Determining post-fire information is crucial for post-firemanagement activities and rehabilitation treatments. Detailed and currentinformation concerning the location and extent of the burned areas isrequired to assess economic losses and ecological impacts. Satellite datahave been used extensively for many years for the detection and mappingof fire-affected areas and represent nowadays a standard and reliablesource of information. Moreover, satellite data become more and moreeasily available and one can download very high (spatial) resolution data,such as Sentinel-2 and Landsat 8, with no charge. Several robust andadvanced approaches can be found in the literature to determine fireseverity and thoroughly analyze post-fire rehabilitation period. However,the methods used for information extraction and thematic mapping shouldbe reconsidered in order to process this very high spatial resolution data.Indeed, the spatial resolution of satellite data together with landscapeconfiguration guide the decision for the classification approach to beapplied, according to the resolution of the model of the scene. Object-basedimage analysis (OBIA) is a powerful approach that has been successfullyapplied in many research problems in remote sensing. The strength ofobject-based analysis lies on the fact that individual pixels, composing realworld objects, can be identified in the satellite imagery and classified usingsemantic and heuristic knowledge. This study was carried out after a largewildfire occurred on the Mount Somma and Vesuvio Volcano near Naples(Southern Italy) on July 2017. In this paper, we discuss the strengths andthe weaknesses of the object-based classification approach and compare it with classical pixel-based for burned area mapping. Furthermore, wecompare the performances of widely-used burned area related spectralindices in identifying burned, slightly burned, water and non-burned areasfrom each other, and to delineate the boundaries of burned area. In thiscontext, spectral indices of Normalized Burn Ratio (NBR), NormalizedVegetation Index (NDVI), Burned Area Index (BAI) derived from thesatellite image were employed. Pre- and post-fire Sentinel-2 and Landsat 8images were used to identify the extent of forest fire within the region. Theimages were orthorectified and classified using pixel and object-basedclassification algorithms to accurately delineate the boundaries of burnedareas. In order to aggregate pixels into objects, we applied amultiresolution segmentation algorithm called Edge Mark and Fill (EMF),which carries out a marker-controlled watershed segmentation andproduces a segmentation map with a good trade-off between accuracy andnumber of segments. Then a fuzzy membership function classifier wereapplied to the combinations of the selected indices (NDVI, BAI-NBR,NDVI-NBR) to discriminate burned, slightly-burned and non-burned areasfrom each other. Results showed that all combinations constructed in thisstudy produced satisfactory results in terms of classification accuracy. Theresults of this work have been made available for the government agenciesto delineate fire perimeter and determine risk of wildfire for post-firedamage management.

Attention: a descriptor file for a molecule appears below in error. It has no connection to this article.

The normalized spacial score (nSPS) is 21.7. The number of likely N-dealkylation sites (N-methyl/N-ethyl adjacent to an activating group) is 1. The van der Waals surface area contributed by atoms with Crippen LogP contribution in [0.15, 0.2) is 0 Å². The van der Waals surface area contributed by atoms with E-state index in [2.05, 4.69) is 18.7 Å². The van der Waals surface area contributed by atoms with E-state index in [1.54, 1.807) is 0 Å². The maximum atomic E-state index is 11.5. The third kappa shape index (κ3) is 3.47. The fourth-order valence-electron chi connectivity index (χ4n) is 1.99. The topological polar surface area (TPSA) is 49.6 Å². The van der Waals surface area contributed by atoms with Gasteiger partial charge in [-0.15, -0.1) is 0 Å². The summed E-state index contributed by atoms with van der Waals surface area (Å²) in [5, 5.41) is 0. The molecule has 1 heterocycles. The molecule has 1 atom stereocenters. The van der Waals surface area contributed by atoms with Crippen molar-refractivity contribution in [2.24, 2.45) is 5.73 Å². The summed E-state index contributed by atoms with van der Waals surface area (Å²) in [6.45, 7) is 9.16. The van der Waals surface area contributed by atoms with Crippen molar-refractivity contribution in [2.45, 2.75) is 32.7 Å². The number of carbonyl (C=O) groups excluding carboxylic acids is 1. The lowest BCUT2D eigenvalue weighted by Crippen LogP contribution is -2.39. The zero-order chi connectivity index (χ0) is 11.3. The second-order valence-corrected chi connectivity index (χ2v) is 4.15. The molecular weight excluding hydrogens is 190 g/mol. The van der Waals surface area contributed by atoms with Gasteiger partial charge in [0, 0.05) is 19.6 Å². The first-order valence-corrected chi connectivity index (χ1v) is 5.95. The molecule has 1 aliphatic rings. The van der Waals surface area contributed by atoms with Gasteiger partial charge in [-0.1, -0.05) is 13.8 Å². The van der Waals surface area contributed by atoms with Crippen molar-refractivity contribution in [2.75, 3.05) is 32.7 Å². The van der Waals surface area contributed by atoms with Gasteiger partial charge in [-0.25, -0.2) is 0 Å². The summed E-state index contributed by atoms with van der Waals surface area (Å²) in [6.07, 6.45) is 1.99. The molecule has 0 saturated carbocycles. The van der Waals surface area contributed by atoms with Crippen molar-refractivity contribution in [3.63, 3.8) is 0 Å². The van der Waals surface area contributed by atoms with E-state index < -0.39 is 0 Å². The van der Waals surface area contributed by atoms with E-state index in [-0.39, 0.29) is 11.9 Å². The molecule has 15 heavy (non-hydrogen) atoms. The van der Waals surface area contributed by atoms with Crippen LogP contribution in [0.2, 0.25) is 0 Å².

Post-fire assessment of burned areas with very high resolution Sentinel-2 and Landsat-8 images